In the context of dementia prevention research, the likelihood of developing effective intervention approaches is increased if the modifiability of candidate intervention targets has already been established. A particularly promising feature of RNT is its responsiveness to psychological interventions [19, 22], which distinguishes it from potentially more treatment-resistant psychological risk factors for dementia (e.g., personality traits). Future research is needed to investigate whether reducing levels of RNT is longitudinally associated with improved cognitive outcomes and lower incidence of SCD and dementia. Addressing RNT as an intervention target could also help promote well-being and improved mental health in older adults more broadly.

Conclusion

In sum, this is the first study to investigate the relationship between RNT and SCD in older adults. Among a range of proposed psychological risk/protective factors for dementia, RNT emerged as the only predictor of SCD. Increasing our understanding of the link between RNT and SCD could potentially inform future dementia prevention strategies.

Availability of data and materials

All data and analysis scripts are available at the Open Science Framework: https://osf.io/ykz67/.

Abbreviations

SCD:

Subjective Cognitive Decline

RNT:

Repetitive Negative Thinking

CI:

Confidence Interval

SD:

Standard Deviation

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Acknowledgements

Not applicable.

Funding

MS and NLM were supported by a Senior Fellowship awarded to NLM from Alzheimer’s Society [AS-SF-15b-002]. The Alzheimer’s Society did not have a role in the design of the study, in the collection, analysis, and interpretation of the data, and in the writing of the manuscript.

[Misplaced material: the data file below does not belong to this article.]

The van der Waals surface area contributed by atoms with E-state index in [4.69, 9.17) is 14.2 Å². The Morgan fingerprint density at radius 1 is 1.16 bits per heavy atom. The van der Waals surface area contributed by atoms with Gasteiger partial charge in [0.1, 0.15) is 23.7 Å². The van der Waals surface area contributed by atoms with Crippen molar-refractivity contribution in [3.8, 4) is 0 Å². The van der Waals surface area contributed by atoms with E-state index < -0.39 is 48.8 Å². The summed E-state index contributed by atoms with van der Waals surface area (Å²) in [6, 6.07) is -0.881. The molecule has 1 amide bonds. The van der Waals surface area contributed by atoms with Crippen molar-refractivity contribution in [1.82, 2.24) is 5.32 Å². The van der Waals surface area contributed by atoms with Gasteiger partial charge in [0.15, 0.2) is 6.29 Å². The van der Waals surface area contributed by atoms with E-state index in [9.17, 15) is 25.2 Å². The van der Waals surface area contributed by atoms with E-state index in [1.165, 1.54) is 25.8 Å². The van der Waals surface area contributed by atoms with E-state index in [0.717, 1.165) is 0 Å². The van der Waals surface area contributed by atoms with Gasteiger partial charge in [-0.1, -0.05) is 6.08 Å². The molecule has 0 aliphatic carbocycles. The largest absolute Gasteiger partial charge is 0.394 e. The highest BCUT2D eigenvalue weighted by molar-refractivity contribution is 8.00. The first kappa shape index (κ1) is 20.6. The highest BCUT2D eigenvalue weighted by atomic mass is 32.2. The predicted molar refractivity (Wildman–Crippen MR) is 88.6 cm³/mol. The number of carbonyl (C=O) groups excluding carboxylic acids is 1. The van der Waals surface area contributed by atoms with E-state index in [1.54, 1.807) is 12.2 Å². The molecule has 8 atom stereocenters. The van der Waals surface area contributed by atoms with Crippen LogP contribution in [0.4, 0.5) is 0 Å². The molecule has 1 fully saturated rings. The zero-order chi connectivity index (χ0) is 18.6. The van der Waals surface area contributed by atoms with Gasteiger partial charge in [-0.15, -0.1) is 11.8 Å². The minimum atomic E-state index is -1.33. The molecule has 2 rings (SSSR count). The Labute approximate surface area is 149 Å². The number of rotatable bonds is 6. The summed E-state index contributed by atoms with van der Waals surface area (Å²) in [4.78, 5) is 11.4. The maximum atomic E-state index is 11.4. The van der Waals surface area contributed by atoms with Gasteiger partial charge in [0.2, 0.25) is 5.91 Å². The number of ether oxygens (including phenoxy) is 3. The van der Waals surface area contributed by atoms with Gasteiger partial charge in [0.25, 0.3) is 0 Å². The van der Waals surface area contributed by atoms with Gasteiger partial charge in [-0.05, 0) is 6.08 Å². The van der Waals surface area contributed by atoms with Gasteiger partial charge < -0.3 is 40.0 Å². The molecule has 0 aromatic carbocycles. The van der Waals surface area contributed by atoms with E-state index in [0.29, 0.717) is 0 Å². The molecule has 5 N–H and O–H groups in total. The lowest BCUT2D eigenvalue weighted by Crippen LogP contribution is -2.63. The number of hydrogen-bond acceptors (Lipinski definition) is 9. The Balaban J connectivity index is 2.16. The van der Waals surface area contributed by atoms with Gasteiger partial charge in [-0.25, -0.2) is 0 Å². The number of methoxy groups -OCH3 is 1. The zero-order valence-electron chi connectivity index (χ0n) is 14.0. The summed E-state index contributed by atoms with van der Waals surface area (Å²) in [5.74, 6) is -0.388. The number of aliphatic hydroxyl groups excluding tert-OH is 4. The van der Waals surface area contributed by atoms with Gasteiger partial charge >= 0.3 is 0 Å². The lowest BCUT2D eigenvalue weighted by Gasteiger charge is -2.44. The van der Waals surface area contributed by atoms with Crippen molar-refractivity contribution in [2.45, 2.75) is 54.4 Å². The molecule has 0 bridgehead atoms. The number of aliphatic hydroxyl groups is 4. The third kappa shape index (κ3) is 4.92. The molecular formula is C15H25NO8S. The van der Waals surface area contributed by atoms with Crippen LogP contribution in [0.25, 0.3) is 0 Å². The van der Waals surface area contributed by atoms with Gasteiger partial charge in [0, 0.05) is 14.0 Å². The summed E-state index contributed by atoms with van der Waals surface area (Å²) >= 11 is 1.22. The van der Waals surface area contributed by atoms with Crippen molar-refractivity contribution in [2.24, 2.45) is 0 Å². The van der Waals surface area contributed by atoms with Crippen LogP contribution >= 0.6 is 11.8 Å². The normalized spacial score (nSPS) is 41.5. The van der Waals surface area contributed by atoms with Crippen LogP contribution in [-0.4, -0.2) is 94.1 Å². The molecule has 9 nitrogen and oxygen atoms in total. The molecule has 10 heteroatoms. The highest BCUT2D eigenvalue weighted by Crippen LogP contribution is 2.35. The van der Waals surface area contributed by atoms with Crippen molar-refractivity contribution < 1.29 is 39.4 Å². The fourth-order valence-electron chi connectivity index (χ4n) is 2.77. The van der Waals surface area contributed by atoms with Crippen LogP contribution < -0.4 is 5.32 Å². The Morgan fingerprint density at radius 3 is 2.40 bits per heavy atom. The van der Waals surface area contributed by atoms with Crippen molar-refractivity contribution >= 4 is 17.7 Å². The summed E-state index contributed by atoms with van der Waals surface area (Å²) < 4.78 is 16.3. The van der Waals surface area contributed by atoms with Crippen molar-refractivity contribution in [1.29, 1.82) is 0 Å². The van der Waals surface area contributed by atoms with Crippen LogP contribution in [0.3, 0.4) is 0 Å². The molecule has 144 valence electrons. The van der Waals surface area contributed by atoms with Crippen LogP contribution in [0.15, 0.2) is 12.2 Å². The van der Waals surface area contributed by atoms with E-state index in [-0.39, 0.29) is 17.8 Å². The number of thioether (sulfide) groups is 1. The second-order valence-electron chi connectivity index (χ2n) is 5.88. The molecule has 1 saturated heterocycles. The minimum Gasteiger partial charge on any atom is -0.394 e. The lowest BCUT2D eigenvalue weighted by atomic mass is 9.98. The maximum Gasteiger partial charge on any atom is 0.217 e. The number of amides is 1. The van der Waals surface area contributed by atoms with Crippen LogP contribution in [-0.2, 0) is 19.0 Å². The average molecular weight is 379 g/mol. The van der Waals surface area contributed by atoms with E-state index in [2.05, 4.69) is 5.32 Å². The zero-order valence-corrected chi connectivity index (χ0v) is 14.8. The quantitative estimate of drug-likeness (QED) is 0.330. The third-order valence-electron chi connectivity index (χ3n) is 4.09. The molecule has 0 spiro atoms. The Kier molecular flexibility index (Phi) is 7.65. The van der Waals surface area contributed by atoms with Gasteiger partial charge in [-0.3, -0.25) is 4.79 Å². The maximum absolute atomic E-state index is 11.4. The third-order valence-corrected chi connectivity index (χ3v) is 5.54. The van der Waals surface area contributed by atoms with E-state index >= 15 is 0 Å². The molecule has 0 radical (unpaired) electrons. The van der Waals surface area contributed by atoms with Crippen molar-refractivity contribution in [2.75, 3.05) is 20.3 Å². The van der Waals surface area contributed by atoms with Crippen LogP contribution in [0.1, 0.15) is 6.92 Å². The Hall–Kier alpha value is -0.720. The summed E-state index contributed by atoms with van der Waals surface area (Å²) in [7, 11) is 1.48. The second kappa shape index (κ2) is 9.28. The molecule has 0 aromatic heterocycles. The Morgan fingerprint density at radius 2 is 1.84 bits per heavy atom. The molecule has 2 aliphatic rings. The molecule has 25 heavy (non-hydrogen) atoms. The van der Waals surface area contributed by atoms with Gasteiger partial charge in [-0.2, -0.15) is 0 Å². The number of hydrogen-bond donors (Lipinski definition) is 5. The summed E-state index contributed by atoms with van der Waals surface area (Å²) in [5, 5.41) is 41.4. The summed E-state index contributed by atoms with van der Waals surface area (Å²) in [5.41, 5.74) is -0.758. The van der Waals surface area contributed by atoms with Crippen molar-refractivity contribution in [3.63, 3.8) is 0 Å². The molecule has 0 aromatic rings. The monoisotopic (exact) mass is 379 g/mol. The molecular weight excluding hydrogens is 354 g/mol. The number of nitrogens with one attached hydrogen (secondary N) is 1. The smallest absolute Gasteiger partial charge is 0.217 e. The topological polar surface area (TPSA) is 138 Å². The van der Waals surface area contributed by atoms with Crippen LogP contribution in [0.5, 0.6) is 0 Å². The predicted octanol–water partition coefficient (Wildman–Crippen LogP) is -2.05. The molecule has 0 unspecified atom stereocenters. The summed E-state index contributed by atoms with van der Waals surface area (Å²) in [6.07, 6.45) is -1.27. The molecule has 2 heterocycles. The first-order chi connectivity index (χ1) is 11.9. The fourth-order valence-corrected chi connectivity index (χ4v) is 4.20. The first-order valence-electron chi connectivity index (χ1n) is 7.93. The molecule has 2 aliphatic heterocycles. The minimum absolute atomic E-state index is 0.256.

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MS led the conception and design of the work, the acquisition, analysis, and interpretation of the data, wrote the original draft, and revised the draft. HDK substantially contributed to the conceptualisation and design of the work, the interpretation of the data, and the revision of the draft. TW substantially contributed to the conceptualisation and design of the work, the interpretation of the data, and the revision of the draft. MW substantially contributed to the interpretation of the data and the revision of the draft. NLM substantially contributed to the conceptualisation and design of the work, the interpretation of the data, and the revision of the draft. All authors read and approved the final manuscript.

Corresponding author

Correspondence to Marco Schlosser.

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University College London’s Research Ethics Committee (ref no: 10043/003) approved the study and consent procedure, which was in line with the 1964 Declaration of Helsinki. Individuals voluntarily indicated written consent to participate before beginning the survey.

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The authors declare that they have no competing interests.

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Supplementary information

Additional file 1: Table A.

Unadjusted associations with SCD-plus assessed categorically via endorsement of worries about memory complaints (N = 491). Table B. Adjusted associations with SCD-plus assessed categorically via endorsement of worries about memory complaints, and final prediction model (n = 490).

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Schlosser, M., Demnitz-King, H., Whitfield, T. et al. Repetitive negative thinking is associated with subjective cognitive decline in older adults: a cross-sectional study. BMC Psychiatry 20, 500 (2020). https://doi.org/10.1186/s12888-020-02884-7

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Keywords

  • Subjective cognitive decline
  • Repetitive negative thinking
  • Dementia
  • Psychological risk factors
  • Cognitive function
  • Memory complaints